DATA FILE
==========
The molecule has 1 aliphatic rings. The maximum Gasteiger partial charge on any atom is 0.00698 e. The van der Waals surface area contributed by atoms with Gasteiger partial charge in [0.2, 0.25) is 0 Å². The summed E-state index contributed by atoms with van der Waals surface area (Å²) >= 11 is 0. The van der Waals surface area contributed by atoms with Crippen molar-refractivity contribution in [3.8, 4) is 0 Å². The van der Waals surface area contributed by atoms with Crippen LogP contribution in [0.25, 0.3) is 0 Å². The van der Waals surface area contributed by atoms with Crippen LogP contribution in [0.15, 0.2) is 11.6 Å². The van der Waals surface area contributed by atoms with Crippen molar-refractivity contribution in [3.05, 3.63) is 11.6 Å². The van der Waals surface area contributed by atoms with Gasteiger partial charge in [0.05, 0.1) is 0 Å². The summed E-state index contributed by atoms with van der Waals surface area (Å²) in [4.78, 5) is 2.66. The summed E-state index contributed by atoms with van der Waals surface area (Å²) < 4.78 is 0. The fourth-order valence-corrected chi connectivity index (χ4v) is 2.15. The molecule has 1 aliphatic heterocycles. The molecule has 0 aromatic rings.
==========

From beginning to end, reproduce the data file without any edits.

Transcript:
The molecule has 1 aliphatic rings. The maximum Gasteiger partial charge on any atom is 0.00698 e. The van der Waals surface area contributed by atoms with Gasteiger partial charge in [0.2, 0.25) is 0 Å². The summed E-state index contributed by atoms with van der Waals surface area (Å²) >= 11 is 0. The van der Waals surface area contributed by atoms with Crippen molar-refractivity contribution in [3.8, 4) is 0 Å². The van der Waals surface area contributed by atoms with Crippen LogP contribution in [0.25, 0.3) is 0 Å². The van der Waals surface area contributed by atoms with Crippen LogP contribution in [0.15, 0.2) is 11.6 Å². The van der Waals surface area contributed by atoms with Crippen molar-refractivity contribution in [3.05, 3.63) is 11.6 Å². The van der Waals surface area contributed by atoms with Gasteiger partial charge in [0.05, 0.1) is 0 Å². The summed E-state index contributed by atoms with van der Waals surface area (Å²) in [4.78, 5) is 2.66. The summed E-state index contributed by atoms with van der Waals surface area (Å²) < 4.78 is 0. The fourth-order valence-corrected chi connectivity index (χ4v) is 2.15. The molecule has 1 aliphatic heterocycles. The molecule has 0 aromatic rings.